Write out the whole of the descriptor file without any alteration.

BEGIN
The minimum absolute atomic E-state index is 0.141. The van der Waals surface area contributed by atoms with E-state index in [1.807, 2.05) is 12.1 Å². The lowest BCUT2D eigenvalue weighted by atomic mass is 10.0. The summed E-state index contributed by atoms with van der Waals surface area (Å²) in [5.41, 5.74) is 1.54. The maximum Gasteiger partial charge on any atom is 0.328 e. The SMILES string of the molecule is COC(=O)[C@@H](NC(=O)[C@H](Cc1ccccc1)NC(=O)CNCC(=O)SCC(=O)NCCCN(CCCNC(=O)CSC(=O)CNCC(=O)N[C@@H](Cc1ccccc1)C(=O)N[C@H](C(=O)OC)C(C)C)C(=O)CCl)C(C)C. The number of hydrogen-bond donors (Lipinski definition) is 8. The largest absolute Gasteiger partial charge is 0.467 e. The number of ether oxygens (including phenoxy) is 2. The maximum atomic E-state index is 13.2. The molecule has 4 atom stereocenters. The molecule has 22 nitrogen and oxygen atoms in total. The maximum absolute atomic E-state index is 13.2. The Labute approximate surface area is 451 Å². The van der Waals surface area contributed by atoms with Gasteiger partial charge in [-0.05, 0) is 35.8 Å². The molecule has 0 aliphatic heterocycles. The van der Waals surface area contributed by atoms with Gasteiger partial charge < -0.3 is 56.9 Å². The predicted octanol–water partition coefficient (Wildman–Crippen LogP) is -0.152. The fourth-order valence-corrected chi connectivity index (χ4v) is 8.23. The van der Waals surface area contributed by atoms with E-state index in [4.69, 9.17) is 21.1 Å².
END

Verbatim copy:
The minimum absolute atomic E-state index is 0.141. The van der Waals surface area contributed by atoms with E-state index in [1.807, 2.05) is 12.1 Å². The lowest BCUT2D eigenvalue weighted by atomic mass is 10.0. The summed E-state index contributed by atoms with van der Waals surface area (Å²) in [5.41, 5.74) is 1.54. The maximum Gasteiger partial charge on any atom is 0.328 e. The SMILES string of the molecule is COC(=O)[C@@H](NC(=O)[C@H](Cc1ccccc1)NC(=O)CNCC(=O)SCC(=O)NCCCN(CCCNC(=O)CSC(=O)CNCC(=O)N[C@@H](Cc1ccccc1)C(=O)N[C@H](C(=O)OC)C(C)C)C(=O)CCl)C(C)C. The number of hydrogen-bond donors (Lipinski definition) is 8. The largest absolute Gasteiger partial charge is 0.467 e. The number of ether oxygens (including phenoxy) is 2. The maximum atomic E-state index is 13.2. The molecule has 4 atom stereocenters. The molecule has 22 nitrogen and oxygen atoms in total. The maximum absolute atomic E-state index is 13.2. The Labute approximate surface area is 451 Å². The van der Waals surface area contributed by atoms with Gasteiger partial charge in [-0.05, 0) is 35.8 Å². The molecule has 0 aliphatic heterocycles. The van der Waals surface area contributed by atoms with Gasteiger partial charge < -0.3 is 56.9 Å². The predicted octanol–water partition coefficient (Wildman–Crippen LogP) is -0.152. The fourth-order valence-corrected chi connectivity index (χ4v) is 8.23. The van der Waals surface area contributed by atoms with E-state index in [4.69, 9.17) is 21.1 Å².